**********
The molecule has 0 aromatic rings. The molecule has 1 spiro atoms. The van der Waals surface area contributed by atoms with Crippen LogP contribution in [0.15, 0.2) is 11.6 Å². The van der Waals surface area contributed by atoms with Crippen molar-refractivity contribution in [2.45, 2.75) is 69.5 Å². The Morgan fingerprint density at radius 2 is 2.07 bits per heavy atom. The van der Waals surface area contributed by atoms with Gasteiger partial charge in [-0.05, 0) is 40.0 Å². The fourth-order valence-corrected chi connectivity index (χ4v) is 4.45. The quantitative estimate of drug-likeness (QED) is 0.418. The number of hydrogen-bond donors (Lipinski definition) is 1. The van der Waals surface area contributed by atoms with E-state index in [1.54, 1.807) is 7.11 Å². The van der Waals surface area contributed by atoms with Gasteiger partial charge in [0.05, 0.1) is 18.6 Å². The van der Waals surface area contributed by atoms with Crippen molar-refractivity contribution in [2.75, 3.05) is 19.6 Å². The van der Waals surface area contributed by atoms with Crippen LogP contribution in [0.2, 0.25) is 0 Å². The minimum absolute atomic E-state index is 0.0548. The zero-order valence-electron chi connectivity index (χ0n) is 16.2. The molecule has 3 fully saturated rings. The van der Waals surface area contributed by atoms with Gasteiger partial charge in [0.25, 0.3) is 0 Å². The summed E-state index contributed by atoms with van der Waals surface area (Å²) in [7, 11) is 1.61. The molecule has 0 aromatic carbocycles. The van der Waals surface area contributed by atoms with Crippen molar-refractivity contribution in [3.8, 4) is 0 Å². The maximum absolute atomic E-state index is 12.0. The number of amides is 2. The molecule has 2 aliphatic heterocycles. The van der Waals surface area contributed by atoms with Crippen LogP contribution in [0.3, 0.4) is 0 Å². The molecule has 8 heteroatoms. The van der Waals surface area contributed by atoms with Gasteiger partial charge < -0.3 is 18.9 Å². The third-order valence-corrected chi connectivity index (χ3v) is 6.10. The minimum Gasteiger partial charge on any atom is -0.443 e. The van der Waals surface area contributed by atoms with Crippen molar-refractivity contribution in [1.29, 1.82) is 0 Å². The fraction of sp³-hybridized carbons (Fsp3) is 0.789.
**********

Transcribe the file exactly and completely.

The molecule has 0 aromatic rings. The molecule has 1 spiro atoms. The van der Waals surface area contributed by atoms with Crippen LogP contribution in [0.15, 0.2) is 11.6 Å². The van der Waals surface area contributed by atoms with Crippen molar-refractivity contribution in [2.45, 2.75) is 69.5 Å². The Morgan fingerprint density at radius 2 is 2.07 bits per heavy atom. The van der Waals surface area contributed by atoms with Gasteiger partial charge in [-0.05, 0) is 40.0 Å². The fourth-order valence-corrected chi connectivity index (χ4v) is 4.45. The quantitative estimate of drug-likeness (QED) is 0.418. The number of hydrogen-bond donors (Lipinski definition) is 1. The van der Waals surface area contributed by atoms with E-state index in [1.54, 1.807) is 7.11 Å². The van der Waals surface area contributed by atoms with Gasteiger partial charge in [0.05, 0.1) is 18.6 Å². The van der Waals surface area contributed by atoms with Crippen molar-refractivity contribution in [2.75, 3.05) is 19.6 Å². The van der Waals surface area contributed by atoms with Crippen LogP contribution in [0.2, 0.25) is 0 Å². The minimum absolute atomic E-state index is 0.0548. The zero-order valence-electron chi connectivity index (χ0n) is 16.2. The molecule has 3 fully saturated rings. The van der Waals surface area contributed by atoms with Gasteiger partial charge in [0.25, 0.3) is 0 Å². The summed E-state index contributed by atoms with van der Waals surface area (Å²) in [7, 11) is 1.61. The molecule has 0 aromatic carbocycles. The van der Waals surface area contributed by atoms with Crippen molar-refractivity contribution in [3.8, 4) is 0 Å². The maximum absolute atomic E-state index is 12.0. The number of amides is 2. The molecule has 2 aliphatic heterocycles. The van der Waals surface area contributed by atoms with Crippen LogP contribution in [0.3, 0.4) is 0 Å². The molecule has 8 heteroatoms. The van der Waals surface area contributed by atoms with Gasteiger partial charge < -0.3 is 18.9 Å². The third-order valence-corrected chi connectivity index (χ3v) is 6.10. The minimum Gasteiger partial charge on any atom is -0.443 e. The van der Waals surface area contributed by atoms with Crippen molar-refractivity contribution in [1.29, 1.82) is 0 Å². The fraction of sp³-hybridized carbons (Fsp3) is 0.789.